• Interviewee: Janoff, Russ
  • PDF Interview: janoff_russell.pdf
  • Date: July 27, 1994
  • Place: Cherry Hill, New Jersey
  • Interviewers:
    • G. Kurt Piehler
    • Robert Lipschitz
  • Transcript Production Team:
    • Robert Lipschitz
    • Linda Lasko
    • G. Kurt Piehler
  • Recommended Citation: Janoff, Russ Oral History Interview, July 27, 1994, by G. Kurt Piehler and Robert Lipschitz, Page #, Rutgers Oral History Archives. Online: Insert URL (Last Accessed: Insert Date).
  • Permission:

    Permission to quote from this transcript must be obtained from the Rutgers Oral History Archives. This email address is being protected from spambots. You need JavaScript enabled to view it.

Kurt Piehler: This begins an interview with Russ Janoff on July 27, 1994 at Cherry Hill, New Jersey with Kurt Piehler and

Robert Lipschitz: Robert Lipschitz.

KP: I guess I would like to begin with your parents. Your parents came over to this country from Russia. Why did they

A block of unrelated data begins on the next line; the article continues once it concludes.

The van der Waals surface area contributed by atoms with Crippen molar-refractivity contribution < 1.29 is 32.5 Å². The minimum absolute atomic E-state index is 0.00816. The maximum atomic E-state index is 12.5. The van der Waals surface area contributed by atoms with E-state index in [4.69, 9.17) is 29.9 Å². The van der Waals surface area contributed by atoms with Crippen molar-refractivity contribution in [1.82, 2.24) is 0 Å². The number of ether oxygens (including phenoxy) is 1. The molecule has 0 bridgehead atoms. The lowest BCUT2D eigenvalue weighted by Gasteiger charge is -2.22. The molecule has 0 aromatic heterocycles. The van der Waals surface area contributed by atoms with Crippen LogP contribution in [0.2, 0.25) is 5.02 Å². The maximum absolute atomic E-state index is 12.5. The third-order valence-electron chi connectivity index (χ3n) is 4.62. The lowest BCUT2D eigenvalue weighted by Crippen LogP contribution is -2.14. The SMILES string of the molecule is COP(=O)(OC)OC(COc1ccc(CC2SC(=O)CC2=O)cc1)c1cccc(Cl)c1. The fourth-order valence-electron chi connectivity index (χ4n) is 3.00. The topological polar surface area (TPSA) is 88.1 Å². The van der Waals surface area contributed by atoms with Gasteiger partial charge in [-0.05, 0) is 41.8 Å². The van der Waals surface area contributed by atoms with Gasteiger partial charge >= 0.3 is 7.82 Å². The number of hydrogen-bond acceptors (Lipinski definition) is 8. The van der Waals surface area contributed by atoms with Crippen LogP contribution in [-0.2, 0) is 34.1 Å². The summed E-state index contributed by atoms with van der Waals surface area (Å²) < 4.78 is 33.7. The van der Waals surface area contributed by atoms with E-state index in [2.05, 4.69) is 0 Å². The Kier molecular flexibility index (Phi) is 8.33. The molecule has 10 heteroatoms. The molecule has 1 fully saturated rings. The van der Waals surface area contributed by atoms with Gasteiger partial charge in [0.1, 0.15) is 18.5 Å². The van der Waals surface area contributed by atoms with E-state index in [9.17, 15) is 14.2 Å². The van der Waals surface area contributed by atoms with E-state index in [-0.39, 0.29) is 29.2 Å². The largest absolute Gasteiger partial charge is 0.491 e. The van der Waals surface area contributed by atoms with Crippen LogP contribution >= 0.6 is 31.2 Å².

leave Russia?

Russ Janoff: Well, I think as so many of the refugees of that era at the turn of the century they were looking for land with a

golden path, [what] was available to them. My father had finished military service and decided to come as a young man at

the time [to this country]. He had a brother who had previously come and probably described what a wonderful land it 
was and they were generally seeking greater opportunity. My mother came with her family and settled on a farm down in 
South Jersey at the time.

KP: Where was the farm?

RJ: The farm was in a place called Elmer, New Jersey which is not far from Vineland, New Jersey. At the time the Baron 
Rothschild foundation had settled a number of Jewish families who were immigrants from Eastern Europe on farmland